Sony A550 Review

August 20, 2010 | Mark Goldstein |


Virtually identical to the A500 model, the Sony A550 marks a return to form for Sony in the mid-range DSLR market after the backwards step of the A330 / A380 models, offering more megapixels, faster 7fps burst shooting and a better LCD screen than its cheaper sibling.

Live View mode is an area where we didn't expect too many improvements, but Sony have made several advances that puts their system even further ahead of their main rivals. Face Detection and Smile Shutter may be squarely aimed at beginners, but they are useful technologies for the uninitiated, while the new Manual Focus Check Live View is a real boon to accurate focusing for macro shooting. The A550 makes a great choice for a compact camera user looking to upgrade to the scary world of DSLR photography, with the excellent 920k dot screen a real pleasure to use.

Equally excellent is the A550's image quality, with the 14.2 megapixel CMOS sensor and improved BIONZ processor combining to produce great looking images all the way up to ISO 3200, equalling the A500's performance. The Dynamic Range Optimizer reliably improves shadow detail and highlights, while the new High Dynamic Range Optimiser combines two exposures into one image and produces quite natural HDR images (if you could ever call HDR images 'natural').

Our main criticisms of the Sony A550 are what it doesn't offer, namely a large and bright optical viewfinder and any form of video recording. The first issue is a necessary by-product of the excellent Live View system, which leaves the OVF rather small when compared to other DSLRs, even those with a similarly sized sensor. Manual Focus Check Live View partially alleviates this problem, but is no substitute for a better OVF.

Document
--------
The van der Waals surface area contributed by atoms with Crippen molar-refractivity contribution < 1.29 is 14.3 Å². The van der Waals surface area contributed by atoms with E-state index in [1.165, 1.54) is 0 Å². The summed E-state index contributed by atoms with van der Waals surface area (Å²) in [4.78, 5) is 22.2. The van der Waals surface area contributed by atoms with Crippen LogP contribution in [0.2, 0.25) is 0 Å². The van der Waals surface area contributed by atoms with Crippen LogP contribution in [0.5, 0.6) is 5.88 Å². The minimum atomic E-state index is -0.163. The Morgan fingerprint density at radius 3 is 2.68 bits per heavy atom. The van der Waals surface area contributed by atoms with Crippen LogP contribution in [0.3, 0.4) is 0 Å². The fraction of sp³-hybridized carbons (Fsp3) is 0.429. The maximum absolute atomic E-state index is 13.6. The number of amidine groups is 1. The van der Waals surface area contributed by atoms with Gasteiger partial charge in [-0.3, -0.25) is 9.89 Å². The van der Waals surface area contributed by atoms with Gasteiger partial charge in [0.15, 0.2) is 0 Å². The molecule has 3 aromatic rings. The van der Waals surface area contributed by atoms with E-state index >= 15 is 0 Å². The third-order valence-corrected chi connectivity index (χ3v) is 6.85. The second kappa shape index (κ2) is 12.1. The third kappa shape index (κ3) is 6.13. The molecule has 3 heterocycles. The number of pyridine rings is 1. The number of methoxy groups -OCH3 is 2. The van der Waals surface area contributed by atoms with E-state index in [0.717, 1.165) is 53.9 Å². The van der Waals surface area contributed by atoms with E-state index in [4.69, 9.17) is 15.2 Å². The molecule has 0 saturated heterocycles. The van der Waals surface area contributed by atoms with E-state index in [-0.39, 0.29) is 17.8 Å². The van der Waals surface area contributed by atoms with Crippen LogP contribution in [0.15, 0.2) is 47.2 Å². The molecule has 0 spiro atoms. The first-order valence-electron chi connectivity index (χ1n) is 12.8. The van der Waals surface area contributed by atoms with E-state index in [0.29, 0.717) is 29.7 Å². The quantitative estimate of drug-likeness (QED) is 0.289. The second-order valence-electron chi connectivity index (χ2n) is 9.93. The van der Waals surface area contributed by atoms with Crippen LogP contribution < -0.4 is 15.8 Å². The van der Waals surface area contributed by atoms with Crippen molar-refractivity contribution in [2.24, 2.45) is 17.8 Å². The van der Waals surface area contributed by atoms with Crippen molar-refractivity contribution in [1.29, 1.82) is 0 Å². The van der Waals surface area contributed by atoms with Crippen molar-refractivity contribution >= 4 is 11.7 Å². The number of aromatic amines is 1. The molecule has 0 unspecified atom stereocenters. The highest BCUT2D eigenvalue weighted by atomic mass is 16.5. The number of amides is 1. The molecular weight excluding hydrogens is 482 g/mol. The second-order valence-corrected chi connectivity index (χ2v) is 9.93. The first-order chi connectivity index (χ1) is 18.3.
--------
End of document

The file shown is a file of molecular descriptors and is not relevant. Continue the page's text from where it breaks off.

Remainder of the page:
The second issue is also presumably a technical limitation of Sony's Live View, and one that is even more pressing now that many competitors offer 720p video and even full 1080p. It's obviously not a problem if you have no interest in using your DSLR for moving images, but Sony must be losing customers lured away by all the excitement surrounding video on a DSLR. With the Photokina photography show literally around the corner, it surely can't be too long before Sony introduce a range of video-capable DSLR cameras...

The final downside is the significantly higher price compared to the A500. If you don't need the slightly faster burst mode or 2 more megapixels, the A500 is a safer bet despite that gorgeous screen. Even so, despite these shortcomings, there's no denying that the A550 is another user-friendly DSLR camera from Sony that delivers excellent results for both beginners and shutterbugs alike, and is still easily worthy of our Highly Recommended award.

4.5 stars

Ratings (out of 5)
Design 4.5
Features 4.5
Ease-of-use 4.5
Image quality 4.5
Value for money 3.5